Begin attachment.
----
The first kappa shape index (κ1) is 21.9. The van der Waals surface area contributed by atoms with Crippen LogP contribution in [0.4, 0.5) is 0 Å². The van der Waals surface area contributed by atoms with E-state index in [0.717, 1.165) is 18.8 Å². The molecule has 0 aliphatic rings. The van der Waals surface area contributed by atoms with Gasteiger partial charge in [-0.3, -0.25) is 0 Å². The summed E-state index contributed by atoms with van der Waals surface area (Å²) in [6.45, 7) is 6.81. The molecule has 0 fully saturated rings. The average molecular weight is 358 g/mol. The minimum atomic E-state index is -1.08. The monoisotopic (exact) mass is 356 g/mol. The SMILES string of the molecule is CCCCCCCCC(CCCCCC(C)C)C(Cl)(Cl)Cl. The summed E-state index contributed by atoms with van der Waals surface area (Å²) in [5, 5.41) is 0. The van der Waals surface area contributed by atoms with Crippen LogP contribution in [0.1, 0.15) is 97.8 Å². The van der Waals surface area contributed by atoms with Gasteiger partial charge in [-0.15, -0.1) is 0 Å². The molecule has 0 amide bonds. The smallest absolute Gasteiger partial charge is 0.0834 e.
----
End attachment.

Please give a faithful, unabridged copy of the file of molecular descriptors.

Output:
The first kappa shape index (κ1) is 21.9. The van der Waals surface area contributed by atoms with Crippen LogP contribution in [0.4, 0.5) is 0 Å². The van der Waals surface area contributed by atoms with E-state index in [0.717, 1.165) is 18.8 Å². The molecule has 0 aliphatic rings. The van der Waals surface area contributed by atoms with Gasteiger partial charge in [-0.3, -0.25) is 0 Å². The summed E-state index contributed by atoms with van der Waals surface area (Å²) in [6.45, 7) is 6.81. The molecule has 0 fully saturated rings. The average molecular weight is 358 g/mol. The minimum atomic E-state index is -1.08. The monoisotopic (exact) mass is 356 g/mol. The SMILES string of the molecule is CCCCCCCCC(CCCCCC(C)C)C(Cl)(Cl)Cl. The summed E-state index contributed by atoms with van der Waals surface area (Å²) in [5, 5.41) is 0. The van der Waals surface area contributed by atoms with Crippen LogP contribution in [0.1, 0.15) is 97.8 Å². The van der Waals surface area contributed by atoms with Gasteiger partial charge in [-0.15, -0.1) is 0 Å². The molecule has 0 amide bonds. The smallest absolute Gasteiger partial charge is 0.0834 e.